On July 11, Bayelsa State Governor Henry Seriake Dickson appointed President Goodluck Jonathan’s wife Patience as permanent secretary of the state government. The appointment has provoked angry criticism. One commentator compares the governor with Caligula in the arbitrary use of his powers of appointment. Another criticism, noting the first lady’s powerful role in the Jonathan administration, raises questions about chains of authority in the Bayelsa state government; as a practical matter, Mrs. Jonathan is far more powerful than the state commissioner to whom she nominally reports. The writer also raises the question of whether she has been a “ghost worker” (receiving a salary without performing duties.)
In response to the outcry, the media and public affairs special assistant to the governor has issued a defense of the appointment. The statement reviews Mrs. Jonathan’s career in Rivers and Bayelsa states. It also argues that the governor of Bayelsa is “convinced” that the wives of governors, vice presidents and the president whose positions are not funded should be encouraged to pursue their own careers. It goes on to say that Mrs. Jonathan’s “services to the development of Bayelsa State and Nigeria as wife of a deputy governor, governor, vice president and now president qualifies as essential service which should be recognized and rewarded, not derided and denigrated on the altar of politics.”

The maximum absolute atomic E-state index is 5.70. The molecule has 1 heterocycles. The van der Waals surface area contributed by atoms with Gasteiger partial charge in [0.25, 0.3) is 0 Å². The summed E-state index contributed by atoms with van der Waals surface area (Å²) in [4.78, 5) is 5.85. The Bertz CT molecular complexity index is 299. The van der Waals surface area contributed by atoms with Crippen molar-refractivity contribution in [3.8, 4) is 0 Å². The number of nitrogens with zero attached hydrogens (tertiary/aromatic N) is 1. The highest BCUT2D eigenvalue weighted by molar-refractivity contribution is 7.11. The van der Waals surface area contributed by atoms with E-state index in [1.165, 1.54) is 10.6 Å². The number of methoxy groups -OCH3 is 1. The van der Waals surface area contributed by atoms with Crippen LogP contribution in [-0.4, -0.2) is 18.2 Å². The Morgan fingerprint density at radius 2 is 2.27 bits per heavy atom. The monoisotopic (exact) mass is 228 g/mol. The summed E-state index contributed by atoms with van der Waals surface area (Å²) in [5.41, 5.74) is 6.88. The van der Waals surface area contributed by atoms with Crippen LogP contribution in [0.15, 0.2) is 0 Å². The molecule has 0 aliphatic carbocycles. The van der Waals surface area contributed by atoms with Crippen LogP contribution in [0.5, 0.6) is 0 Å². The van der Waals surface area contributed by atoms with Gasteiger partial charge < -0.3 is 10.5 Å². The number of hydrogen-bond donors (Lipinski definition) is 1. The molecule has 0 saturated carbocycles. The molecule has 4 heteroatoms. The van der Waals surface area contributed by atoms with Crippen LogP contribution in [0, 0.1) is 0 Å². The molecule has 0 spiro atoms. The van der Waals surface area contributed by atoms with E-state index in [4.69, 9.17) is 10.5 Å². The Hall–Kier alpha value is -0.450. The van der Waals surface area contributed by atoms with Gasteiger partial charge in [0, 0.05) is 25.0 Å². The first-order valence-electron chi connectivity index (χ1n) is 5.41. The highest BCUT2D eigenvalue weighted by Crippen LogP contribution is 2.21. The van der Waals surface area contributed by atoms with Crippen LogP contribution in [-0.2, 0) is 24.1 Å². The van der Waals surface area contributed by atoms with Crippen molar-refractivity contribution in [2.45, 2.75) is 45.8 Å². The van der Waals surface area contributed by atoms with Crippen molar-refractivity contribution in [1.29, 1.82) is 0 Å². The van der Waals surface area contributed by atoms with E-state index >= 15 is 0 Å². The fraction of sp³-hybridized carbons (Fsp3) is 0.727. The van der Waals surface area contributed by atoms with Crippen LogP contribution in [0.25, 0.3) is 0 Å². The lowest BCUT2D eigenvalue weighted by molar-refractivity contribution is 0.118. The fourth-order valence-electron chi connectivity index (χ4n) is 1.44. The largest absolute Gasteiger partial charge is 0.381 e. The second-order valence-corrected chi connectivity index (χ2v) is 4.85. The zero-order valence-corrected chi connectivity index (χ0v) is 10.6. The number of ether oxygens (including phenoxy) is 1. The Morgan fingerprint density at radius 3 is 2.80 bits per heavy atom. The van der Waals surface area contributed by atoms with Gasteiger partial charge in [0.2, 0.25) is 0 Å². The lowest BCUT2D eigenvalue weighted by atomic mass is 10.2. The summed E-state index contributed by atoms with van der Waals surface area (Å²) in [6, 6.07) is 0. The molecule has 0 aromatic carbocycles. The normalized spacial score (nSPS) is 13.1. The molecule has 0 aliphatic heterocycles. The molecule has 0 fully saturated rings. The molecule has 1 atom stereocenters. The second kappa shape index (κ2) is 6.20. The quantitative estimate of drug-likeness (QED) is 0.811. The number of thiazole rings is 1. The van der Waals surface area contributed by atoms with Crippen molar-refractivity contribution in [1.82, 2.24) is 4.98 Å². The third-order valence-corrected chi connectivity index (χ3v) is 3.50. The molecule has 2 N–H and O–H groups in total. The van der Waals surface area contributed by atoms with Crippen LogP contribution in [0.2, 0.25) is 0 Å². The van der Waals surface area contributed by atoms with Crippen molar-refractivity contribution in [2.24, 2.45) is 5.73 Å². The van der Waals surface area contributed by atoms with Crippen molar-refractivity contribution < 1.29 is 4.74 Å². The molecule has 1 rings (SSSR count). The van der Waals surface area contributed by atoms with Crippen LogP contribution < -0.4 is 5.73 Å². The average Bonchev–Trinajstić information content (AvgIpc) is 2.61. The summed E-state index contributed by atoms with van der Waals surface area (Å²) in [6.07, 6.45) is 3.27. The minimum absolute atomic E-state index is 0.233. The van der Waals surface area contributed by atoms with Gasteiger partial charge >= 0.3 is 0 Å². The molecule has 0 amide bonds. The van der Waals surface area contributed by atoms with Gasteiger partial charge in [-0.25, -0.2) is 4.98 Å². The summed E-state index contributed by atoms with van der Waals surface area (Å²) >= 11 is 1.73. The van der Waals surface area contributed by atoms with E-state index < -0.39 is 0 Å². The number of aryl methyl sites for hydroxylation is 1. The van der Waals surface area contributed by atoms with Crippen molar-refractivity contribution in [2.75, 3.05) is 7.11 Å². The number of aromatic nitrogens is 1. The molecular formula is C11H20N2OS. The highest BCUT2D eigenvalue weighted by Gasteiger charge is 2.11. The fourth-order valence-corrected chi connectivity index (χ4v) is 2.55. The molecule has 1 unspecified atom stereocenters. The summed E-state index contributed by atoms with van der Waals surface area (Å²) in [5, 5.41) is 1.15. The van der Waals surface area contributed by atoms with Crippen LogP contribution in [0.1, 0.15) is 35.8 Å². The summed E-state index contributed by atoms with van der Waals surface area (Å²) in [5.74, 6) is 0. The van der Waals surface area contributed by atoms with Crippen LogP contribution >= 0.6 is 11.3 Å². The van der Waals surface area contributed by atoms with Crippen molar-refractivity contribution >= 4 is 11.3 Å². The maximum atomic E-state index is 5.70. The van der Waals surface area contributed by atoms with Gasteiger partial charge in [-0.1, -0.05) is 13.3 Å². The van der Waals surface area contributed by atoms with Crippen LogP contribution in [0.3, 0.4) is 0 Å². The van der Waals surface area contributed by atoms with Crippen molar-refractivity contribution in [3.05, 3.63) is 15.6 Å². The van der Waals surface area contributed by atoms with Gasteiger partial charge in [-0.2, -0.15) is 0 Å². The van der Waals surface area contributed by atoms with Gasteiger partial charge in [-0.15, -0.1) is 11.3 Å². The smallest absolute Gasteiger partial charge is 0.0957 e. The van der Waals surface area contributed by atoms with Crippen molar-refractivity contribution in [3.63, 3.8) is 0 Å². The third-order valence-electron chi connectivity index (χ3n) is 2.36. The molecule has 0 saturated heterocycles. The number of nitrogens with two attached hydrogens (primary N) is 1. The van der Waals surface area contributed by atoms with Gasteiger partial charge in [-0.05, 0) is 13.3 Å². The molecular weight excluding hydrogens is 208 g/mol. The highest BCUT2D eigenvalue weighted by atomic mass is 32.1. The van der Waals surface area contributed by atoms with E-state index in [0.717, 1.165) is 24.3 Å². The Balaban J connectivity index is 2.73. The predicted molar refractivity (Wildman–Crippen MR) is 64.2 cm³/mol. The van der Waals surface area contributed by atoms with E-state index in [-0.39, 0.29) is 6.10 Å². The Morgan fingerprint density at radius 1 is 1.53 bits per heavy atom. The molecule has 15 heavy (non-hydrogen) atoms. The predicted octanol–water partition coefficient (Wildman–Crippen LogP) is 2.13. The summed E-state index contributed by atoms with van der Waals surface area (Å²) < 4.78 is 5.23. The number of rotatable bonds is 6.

Though legal, the appointment appears politically unwise. Kidnapping and oil bunkering in the Delta (of which Bayelsa is a part) is on the upswing, according to anecdotal evidence. And Jonathan himself is being threatened with impeachment proceedings in the House of Representatives. Now is not the time for a controversial appointment of the first lady to a state position by a governor who is a political ally of the president.